That’s the funny thing about the recent swoon in mortgage applications. It’s happened even with record low rates (which were designed to spur spending).
And now rates are starting to tick up.
Housing analyst Mark Hanson offers some insight:
The sharp drop in 2010 mortgage volume to $1.314bb (roughly 8.75mm loans) from $1.9bb in 2009 recently forecast by Fannie can’t be minimalized. Especially considering rates are at historically low levels and the GSE’s have a long history of over-estimating loan production and revising down later. With this revision, Fannie’s estimate has moved closer to my estimate and a recent one from iEmergent of $1.1 trillion, a 42% drop from 2009 levels and a pace not seen since the turn of the century.
2010 volume is even projected to be lower than 2008, one the worst year on record for mortgage production (based upon how many are outstanding), when rates were 100-150bps higher, values were still plummeting, lenders were collapsing daily, and exotic loans were all but gone from the marketplace (except Wachovia Pay Options). If this is not what a double-dip chart looks like (2008 – 2010) I don’t know what does.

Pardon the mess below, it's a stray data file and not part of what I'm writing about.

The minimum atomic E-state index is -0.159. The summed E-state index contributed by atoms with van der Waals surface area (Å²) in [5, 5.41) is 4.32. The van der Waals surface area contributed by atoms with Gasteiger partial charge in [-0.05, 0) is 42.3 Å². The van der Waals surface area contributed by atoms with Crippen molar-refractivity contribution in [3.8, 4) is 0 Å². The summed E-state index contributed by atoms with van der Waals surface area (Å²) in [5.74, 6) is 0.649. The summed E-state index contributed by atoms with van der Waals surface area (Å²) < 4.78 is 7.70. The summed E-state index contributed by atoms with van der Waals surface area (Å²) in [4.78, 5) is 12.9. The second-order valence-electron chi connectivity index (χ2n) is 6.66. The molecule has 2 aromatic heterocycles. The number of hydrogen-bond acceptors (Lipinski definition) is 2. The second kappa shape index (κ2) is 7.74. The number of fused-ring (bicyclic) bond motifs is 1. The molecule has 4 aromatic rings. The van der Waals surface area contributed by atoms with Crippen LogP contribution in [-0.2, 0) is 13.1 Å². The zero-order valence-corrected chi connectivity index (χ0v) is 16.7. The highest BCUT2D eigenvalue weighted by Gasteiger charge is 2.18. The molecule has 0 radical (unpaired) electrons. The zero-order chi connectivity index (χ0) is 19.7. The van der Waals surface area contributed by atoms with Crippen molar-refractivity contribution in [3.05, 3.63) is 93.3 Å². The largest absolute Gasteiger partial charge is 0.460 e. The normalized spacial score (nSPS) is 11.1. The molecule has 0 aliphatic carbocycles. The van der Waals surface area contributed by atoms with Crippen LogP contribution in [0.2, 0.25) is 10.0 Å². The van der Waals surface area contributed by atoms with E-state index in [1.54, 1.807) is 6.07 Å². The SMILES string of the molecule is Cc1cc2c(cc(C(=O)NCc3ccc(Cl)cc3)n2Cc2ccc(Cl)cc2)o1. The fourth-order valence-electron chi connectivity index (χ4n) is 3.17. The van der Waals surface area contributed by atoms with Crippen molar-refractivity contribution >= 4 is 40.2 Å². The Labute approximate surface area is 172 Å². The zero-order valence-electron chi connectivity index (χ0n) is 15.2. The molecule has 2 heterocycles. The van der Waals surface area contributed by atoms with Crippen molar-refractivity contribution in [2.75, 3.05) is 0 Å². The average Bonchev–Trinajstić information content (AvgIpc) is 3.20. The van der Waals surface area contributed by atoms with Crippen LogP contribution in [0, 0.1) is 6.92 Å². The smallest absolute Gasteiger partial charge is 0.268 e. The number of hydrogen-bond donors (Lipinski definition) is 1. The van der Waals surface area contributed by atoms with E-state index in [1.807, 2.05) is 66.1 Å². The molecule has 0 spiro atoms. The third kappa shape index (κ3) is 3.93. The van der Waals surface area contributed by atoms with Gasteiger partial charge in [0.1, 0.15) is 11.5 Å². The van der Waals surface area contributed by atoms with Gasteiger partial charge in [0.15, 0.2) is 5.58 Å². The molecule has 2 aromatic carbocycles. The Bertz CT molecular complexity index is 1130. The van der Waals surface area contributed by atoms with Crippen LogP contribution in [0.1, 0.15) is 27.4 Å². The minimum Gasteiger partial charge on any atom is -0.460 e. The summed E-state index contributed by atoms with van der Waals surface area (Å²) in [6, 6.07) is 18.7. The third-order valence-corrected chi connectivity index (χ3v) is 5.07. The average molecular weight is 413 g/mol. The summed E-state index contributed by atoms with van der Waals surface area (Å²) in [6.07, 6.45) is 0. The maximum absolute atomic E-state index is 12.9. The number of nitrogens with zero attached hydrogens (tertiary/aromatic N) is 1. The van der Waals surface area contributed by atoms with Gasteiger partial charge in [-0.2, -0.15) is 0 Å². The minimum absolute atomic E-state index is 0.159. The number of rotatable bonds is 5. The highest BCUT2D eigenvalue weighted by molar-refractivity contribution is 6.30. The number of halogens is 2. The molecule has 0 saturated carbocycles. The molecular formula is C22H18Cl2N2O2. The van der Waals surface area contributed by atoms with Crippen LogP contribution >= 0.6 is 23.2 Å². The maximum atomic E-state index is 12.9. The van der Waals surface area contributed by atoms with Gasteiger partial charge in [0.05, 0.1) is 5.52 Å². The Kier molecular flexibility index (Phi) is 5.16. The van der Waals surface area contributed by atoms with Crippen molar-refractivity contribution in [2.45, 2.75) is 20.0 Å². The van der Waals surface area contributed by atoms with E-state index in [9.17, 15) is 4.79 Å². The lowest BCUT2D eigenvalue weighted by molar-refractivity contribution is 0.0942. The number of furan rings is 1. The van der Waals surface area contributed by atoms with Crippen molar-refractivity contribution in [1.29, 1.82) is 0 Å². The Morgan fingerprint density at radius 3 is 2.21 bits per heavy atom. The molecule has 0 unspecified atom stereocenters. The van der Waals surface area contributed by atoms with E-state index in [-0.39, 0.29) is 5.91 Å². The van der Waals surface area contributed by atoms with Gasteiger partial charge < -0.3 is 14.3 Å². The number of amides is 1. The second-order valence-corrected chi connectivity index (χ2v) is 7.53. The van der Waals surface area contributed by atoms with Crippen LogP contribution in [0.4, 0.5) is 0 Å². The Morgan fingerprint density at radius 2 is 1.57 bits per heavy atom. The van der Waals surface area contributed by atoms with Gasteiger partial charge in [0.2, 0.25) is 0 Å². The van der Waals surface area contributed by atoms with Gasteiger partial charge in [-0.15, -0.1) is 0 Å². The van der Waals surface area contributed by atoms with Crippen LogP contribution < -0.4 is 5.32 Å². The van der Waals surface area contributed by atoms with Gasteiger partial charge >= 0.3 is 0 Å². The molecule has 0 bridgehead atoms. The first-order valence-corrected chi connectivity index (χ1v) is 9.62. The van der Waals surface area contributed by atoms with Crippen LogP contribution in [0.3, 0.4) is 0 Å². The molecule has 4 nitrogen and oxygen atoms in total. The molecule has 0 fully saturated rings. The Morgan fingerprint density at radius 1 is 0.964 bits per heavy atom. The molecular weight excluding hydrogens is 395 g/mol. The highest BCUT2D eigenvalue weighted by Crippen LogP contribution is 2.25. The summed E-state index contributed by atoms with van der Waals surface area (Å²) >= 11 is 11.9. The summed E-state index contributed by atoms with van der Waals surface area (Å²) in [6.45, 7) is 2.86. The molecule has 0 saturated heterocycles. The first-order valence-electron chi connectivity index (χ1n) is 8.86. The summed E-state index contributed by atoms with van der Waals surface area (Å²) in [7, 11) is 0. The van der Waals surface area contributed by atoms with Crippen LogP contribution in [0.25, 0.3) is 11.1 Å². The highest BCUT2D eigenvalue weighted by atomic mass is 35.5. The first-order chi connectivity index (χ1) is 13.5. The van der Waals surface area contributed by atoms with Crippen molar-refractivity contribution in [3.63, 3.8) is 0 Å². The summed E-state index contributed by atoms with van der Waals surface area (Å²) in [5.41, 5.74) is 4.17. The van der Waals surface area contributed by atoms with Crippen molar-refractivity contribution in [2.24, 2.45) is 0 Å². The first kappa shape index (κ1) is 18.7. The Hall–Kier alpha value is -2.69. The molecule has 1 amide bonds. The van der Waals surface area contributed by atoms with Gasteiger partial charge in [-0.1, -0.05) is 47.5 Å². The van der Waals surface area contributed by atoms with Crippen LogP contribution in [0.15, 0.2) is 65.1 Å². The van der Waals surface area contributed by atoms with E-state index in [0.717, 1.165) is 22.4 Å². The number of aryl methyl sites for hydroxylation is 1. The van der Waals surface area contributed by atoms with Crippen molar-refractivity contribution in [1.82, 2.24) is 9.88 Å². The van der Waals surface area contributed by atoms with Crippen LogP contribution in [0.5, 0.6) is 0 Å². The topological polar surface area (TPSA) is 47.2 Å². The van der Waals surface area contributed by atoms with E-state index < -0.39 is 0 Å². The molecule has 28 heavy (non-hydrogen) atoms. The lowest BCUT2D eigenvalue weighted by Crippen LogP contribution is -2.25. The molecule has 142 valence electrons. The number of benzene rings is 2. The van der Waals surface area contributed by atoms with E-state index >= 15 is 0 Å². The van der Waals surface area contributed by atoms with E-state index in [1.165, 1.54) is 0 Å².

It highlights what is not only wrong with the mortgage credit market, but everything mortgage, housing and household balance-sheet related. This market has no precedent and they expect traditional housing market ‘fixes’ — most notably sparking demand but this time around controlling distressed supply as well — to have an effect on this monster.
When rates drop refi loan volume is supposed to rise. This is because far more people own homes than buy each year. In 2009, this happened primarily because there were years of pent-up demand for fixed rates below 5.5%. And when Fed QE forced rates down swiftly in Q1 2009, everybody who could refi did it quickly thinking the low rate environment was fleeting because that is the way Fed QE was billed.
But the pulled forward demand leaves little left over for 2010 and exposes just how weak the base of current homeowners really are with respect to borrowing ability. The fact is many can’t or won’t borrow without exotic loans because they are too leveraged, lost their job, have too weak of credit based upon new-vintage guidelines, can’t purchase a new home better than the one they live in now, or for a variety of other reasons. Many simply don’t want to refi into a fixed rate loan because their present exotic loan obtained during the bubble offers low payments not available with a 5% fixed rate today…a 5% 30-year fixed rate refi would bring a payment increase!
The chart is telling: